Invoking AI Rights
An Amazon Echo is being viewed as a key piece of evidence in an ongoing murder investigation in Arkansas dating back to 2015. Police want to access the voice recordings from the device's built-in virtual assistant Alexa. They've issued a warrant for the Echo audio covering a 48-hour period from November 21, 2015 through the following day, as well as for the device's subscriber and account information.
Amazon obliged the warrant's request for the subscriber information and purchase history, but Amazon protested the release of the audio recordings in a lengthy argument against the warrant that it filed last week. In the 90-paged memorandum, Amazon attempted to quash the warrant with the argument that both the human user and Amazon's artificially intelligent (AI) virtual assistant Alexa have First Amendment rights that protect their speech.
"At the heart of that First Amendment protection is the right to browse and purchase expressive materials anonymously, without fear of government discovery," wrote Amazon's legal team, later adding, "The responses may contain expressive material, such as a podcast, an audiobook, or music requested by the user. Second, the response itself constitutes Amazon's First Amendment-protected speech."
The case, Amazon's lawyers argued, was similar to a previous one involving Google. Alexa's decisions on which information to provide in search results were "constitutionally protected opinion" and, therefore, entitled to "full constitutional protection."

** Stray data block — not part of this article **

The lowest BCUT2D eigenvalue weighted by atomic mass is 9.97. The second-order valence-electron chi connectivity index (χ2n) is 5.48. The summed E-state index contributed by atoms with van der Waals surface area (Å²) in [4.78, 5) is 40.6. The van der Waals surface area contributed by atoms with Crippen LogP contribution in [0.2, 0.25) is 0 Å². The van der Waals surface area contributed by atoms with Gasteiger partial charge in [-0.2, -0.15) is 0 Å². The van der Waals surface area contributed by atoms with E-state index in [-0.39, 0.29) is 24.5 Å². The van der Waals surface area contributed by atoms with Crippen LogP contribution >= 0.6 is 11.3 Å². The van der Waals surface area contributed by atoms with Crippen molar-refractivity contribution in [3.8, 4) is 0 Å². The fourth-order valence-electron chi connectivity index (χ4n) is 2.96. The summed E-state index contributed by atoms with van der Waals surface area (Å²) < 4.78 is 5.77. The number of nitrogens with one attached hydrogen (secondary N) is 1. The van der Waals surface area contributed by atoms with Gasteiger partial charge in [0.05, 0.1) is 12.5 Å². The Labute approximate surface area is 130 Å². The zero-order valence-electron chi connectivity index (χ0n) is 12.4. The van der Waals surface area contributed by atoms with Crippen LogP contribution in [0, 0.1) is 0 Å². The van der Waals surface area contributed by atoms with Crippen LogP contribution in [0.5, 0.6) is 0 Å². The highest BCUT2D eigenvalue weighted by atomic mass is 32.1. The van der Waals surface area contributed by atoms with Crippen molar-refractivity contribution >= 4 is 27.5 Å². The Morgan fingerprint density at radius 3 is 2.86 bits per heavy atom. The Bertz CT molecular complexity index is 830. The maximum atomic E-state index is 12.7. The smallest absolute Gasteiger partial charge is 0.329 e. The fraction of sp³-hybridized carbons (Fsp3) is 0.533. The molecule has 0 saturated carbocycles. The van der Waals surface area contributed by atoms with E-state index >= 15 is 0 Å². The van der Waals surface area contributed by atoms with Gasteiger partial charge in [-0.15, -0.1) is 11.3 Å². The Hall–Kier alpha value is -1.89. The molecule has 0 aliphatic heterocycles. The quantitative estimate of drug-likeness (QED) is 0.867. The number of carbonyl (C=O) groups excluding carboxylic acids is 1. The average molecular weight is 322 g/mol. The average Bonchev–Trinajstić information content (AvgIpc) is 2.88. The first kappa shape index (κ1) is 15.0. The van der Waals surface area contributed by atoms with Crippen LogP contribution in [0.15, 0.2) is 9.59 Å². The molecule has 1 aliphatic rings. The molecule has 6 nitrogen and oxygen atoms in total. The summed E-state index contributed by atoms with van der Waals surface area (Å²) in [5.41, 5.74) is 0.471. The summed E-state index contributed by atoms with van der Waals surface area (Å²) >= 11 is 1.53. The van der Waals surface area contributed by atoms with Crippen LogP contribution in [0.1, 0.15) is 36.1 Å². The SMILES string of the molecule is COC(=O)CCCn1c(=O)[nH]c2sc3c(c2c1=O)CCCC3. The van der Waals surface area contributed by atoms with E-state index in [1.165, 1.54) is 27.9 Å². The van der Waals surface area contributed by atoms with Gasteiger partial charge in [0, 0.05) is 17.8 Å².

Do AI Have Rights?
Obviously, legal arguments that involve AI are new for many courts. While a couple of previous cases may be on the books, there may not be enough yet to establish clear precedence to facilitate legal debate. Experts have argued, however, that AI should be given legal rights. In a paper originally published in August 2015 and revised in October 2016, University of Arizona College of Law professor Toni Massaro and Helen L. Norton of the University of Colorado School of Law discussed "whether the First Amendment ever will (or ever should) protect AI speech or speakers even absent a locatable and accountable human creator."
In an interview with Forbes, Massaro said that "the free speech arguments that favor 'machine speech' are surprisingly plausible under current doctrine and theory." She added, "Of course, Amazon itself has free speech rights. As long as Alexa can be seen as Amazon, there is a protected speaker here." Oxford University professor Marcus du Sautoy pushed the argument even further, saying that when AI develop consciousness, it's inevitable that these be given "human rights."
Massaro, however, clarified that algorithms are difficult to categorize legally and may not be classified as speech, altogether. "And even if they are speech, they may not always be protected from government regulation. That something may be covered by the First Amendment does not mean it is protected," she noted.
At this point, it's fair to assume that there will be more cases similar to Amazon's in the coming months and years, as AI devices become ubiquitous and part of ordinary day-to-day transactions. What's needed, therefore, are clear policies that can help in crafting future laws that would provide sound guidelines for "nonhuman" rights.